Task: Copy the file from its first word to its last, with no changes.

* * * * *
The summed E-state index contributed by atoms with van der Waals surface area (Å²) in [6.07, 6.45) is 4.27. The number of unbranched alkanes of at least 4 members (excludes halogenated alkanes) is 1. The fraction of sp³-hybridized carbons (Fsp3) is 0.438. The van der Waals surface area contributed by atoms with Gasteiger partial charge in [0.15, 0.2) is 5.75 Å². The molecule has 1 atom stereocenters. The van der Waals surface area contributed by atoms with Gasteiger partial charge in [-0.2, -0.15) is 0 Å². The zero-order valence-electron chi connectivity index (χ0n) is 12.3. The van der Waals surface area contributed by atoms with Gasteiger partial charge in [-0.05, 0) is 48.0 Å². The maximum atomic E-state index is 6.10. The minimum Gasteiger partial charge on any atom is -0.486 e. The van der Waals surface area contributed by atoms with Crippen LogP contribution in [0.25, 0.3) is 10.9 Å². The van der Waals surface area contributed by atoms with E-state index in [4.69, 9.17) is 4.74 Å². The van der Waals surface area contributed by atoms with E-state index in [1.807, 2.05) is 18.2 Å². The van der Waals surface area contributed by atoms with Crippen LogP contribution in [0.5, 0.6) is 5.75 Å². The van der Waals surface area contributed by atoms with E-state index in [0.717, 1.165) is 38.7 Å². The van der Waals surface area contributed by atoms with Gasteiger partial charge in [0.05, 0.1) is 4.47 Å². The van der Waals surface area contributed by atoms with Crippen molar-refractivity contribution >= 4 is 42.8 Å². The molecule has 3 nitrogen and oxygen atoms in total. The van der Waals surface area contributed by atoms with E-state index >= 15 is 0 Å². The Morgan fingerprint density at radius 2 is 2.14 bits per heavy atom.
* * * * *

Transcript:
The summed E-state index contributed by atoms with van der Waals surface area (Å²) in [6.07, 6.45) is 4.27. The number of unbranched alkanes of at least 4 members (excludes halogenated alkanes) is 1. The fraction of sp³-hybridized carbons (Fsp3) is 0.438. The van der Waals surface area contributed by atoms with Gasteiger partial charge in [0.15, 0.2) is 5.75 Å². The molecule has 1 atom stereocenters. The van der Waals surface area contributed by atoms with Gasteiger partial charge in [-0.2, -0.15) is 0 Å². The zero-order valence-electron chi connectivity index (χ0n) is 12.3. The van der Waals surface area contributed by atoms with Gasteiger partial charge in [-0.05, 0) is 48.0 Å². The maximum atomic E-state index is 6.10. The minimum Gasteiger partial charge on any atom is -0.486 e. The van der Waals surface area contributed by atoms with Crippen LogP contribution in [0.25, 0.3) is 10.9 Å². The van der Waals surface area contributed by atoms with E-state index in [4.69, 9.17) is 4.74 Å². The van der Waals surface area contributed by atoms with E-state index in [1.807, 2.05) is 18.2 Å². The van der Waals surface area contributed by atoms with Crippen LogP contribution in [0.5, 0.6) is 5.75 Å². The van der Waals surface area contributed by atoms with E-state index in [0.717, 1.165) is 38.7 Å². The van der Waals surface area contributed by atoms with Gasteiger partial charge in [0.05, 0.1) is 4.47 Å². The van der Waals surface area contributed by atoms with Crippen molar-refractivity contribution >= 4 is 42.8 Å². The molecule has 3 nitrogen and oxygen atoms in total. The van der Waals surface area contributed by atoms with E-state index >= 15 is 0 Å². The Morgan fingerprint density at radius 2 is 2.14 bits per heavy atom.